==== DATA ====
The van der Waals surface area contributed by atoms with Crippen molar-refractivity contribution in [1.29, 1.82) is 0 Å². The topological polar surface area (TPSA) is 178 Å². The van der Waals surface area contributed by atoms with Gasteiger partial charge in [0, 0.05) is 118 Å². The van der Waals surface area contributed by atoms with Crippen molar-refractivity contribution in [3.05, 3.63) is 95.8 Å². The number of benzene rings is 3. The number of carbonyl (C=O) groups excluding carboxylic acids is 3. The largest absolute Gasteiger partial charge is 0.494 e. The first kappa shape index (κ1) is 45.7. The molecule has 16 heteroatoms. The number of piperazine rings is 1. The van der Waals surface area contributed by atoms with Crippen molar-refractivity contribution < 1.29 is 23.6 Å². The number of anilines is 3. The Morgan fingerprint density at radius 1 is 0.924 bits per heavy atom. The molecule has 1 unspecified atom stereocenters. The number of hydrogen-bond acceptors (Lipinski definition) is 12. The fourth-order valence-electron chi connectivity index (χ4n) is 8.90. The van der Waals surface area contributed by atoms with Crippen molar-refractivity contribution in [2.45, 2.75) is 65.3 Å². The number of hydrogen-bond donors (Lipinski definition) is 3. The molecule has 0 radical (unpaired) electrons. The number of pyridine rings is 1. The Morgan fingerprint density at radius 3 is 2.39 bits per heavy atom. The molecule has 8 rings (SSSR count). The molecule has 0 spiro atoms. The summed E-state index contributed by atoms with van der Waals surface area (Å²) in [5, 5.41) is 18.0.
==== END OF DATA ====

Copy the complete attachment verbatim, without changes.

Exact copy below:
The van der Waals surface area contributed by atoms with Crippen molar-refractivity contribution in [1.29, 1.82) is 0 Å². The topological polar surface area (TPSA) is 178 Å². The van der Waals surface area contributed by atoms with Gasteiger partial charge in [0, 0.05) is 118 Å². The van der Waals surface area contributed by atoms with Crippen molar-refractivity contribution in [3.05, 3.63) is 95.8 Å². The number of benzene rings is 3. The number of carbonyl (C=O) groups excluding carboxylic acids is 3. The largest absolute Gasteiger partial charge is 0.494 e. The first kappa shape index (κ1) is 45.7. The molecule has 16 heteroatoms. The number of piperazine rings is 1. The van der Waals surface area contributed by atoms with Crippen molar-refractivity contribution < 1.29 is 23.6 Å². The number of anilines is 3. The Morgan fingerprint density at radius 1 is 0.924 bits per heavy atom. The molecule has 1 unspecified atom stereocenters. The number of hydrogen-bond acceptors (Lipinski definition) is 12. The fourth-order valence-electron chi connectivity index (χ4n) is 8.90. The van der Waals surface area contributed by atoms with Crippen molar-refractivity contribution in [2.45, 2.75) is 65.3 Å². The number of hydrogen-bond donors (Lipinski definition) is 3. The molecule has 0 radical (unpaired) electrons. The number of pyridine rings is 1. The Morgan fingerprint density at radius 3 is 2.39 bits per heavy atom. The molecule has 8 rings (SSSR count). The molecule has 0 spiro atoms. The summed E-state index contributed by atoms with van der Waals surface area (Å²) in [5, 5.41) is 18.0.